Probably both are correct. According to comparis, “While the first mortgage has an unlimited term, the second mortgage must be paid off within a fixed repayment period. This can vary slightly from lender to lender, but the second mortgage is typically paid off within 15 years or by retirement age, whichever is sooner.”
I’d go for option 1 - 20% down via pension fund/ 3a/ whatever and rest as mortgage with direct amortization. Complexity helps the banks, not you (e.g. you end up with more expensive/ less flexible products, have to have them with them).
This is the key point. Max 15years for anyone further away.
when we are younger we have less options as well but if I were to do a 2nd mortgage now, I’d still use indirect but try to find the bank with the best options to invest rather than pick a bank and subject myself to shitty options (trying to avoid the complexity as you 100% correctly mention)…
It should be noted that this 2nd mortgage is just a mathematical construction, not a real 2nd mortgage. You can buy a house for 1M and have one single mortgage of 800k. 666k is the goal within 15 years or retirement, whichever comes first. Either directly by reducing the mortgage on a quarterly basis (together with interest deductions) or indirectly by pledging your 3rd pillar and the contributions to it, or both.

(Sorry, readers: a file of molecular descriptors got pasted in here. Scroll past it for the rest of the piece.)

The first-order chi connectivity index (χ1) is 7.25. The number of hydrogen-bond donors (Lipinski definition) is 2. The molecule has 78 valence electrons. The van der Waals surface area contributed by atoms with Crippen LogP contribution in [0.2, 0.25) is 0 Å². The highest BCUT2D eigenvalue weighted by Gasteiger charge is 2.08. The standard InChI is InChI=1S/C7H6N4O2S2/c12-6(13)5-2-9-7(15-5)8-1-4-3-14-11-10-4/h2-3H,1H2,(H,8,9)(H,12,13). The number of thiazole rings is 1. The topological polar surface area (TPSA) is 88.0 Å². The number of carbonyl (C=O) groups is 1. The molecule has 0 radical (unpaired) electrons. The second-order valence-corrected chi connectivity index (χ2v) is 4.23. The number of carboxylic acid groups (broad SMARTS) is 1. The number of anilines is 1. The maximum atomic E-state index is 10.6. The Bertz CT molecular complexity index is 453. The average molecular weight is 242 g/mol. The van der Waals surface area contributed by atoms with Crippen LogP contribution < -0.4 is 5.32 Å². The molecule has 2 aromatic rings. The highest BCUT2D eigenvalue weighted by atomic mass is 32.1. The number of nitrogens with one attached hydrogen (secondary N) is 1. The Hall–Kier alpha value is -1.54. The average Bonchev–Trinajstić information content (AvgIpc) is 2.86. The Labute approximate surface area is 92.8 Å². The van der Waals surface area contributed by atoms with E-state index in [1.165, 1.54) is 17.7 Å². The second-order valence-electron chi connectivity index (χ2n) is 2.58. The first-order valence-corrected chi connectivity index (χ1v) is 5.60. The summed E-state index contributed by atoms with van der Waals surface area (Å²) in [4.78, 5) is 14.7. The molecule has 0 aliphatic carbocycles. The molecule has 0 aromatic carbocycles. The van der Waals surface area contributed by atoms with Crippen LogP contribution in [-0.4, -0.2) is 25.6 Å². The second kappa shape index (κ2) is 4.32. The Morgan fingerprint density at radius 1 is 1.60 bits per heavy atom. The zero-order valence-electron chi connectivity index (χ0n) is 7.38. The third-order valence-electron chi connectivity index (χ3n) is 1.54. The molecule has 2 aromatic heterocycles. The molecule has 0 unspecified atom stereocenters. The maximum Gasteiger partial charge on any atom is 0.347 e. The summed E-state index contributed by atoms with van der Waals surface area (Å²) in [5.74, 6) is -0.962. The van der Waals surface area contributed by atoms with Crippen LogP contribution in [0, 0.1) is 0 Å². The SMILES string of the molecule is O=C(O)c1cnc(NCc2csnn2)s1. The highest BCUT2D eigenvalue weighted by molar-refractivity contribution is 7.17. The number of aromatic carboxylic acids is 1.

Did ask Migrosbank and the they provided the following guidelines:
- minimal age 45
- minimal wealth 100’000 (does not make sense, way to low)
- 4-9% of your wealth will be calculated as your virtual salary
4-9% is a huge difference and those additional factors will be discussed in a onsite meeting with the bank.
I wonder if this is unique to Migrosbank and for new mortgages or just remortgages?
Thank you for the input which is very helpful to me. We are renters and one of our biggest hesitancies about Retiring Early is that if we need to move we would struggle to buy or even rent without a salary (would need to liquidate productive assets to buy)
The explanation from Migrosbank still did not make 100% sense to me. Started a new question via e-Banking and voila, here a much better answer. The percentages are age based.
I don’t really understand the age factor. If I have 5 millions at 40 years old, they will count a virtual salary of 0 but if I have 1 million at 50 they will count a virtual salary of 60’000 ? I don’t see the reason why not consider a virtual salary earlier than 45.
Before 50 our lifestyle is all about blackjack and hookers sorry that was totally off-topic and unprofessional but I could not resist
The safe withdrawal rate is lower if your remaining life expectancy is very long. I.e. making the percentage depend on age is not completely unreasonable. Not counting anything below the age of 45 is a bit too conservative, though. On the other hand, 9% at 65 is really high.
Well even with no returns at all, this stash would be available for 11y, plus eventual income from AHV/PK and what else.
I guess the risk for the bank is pretty low.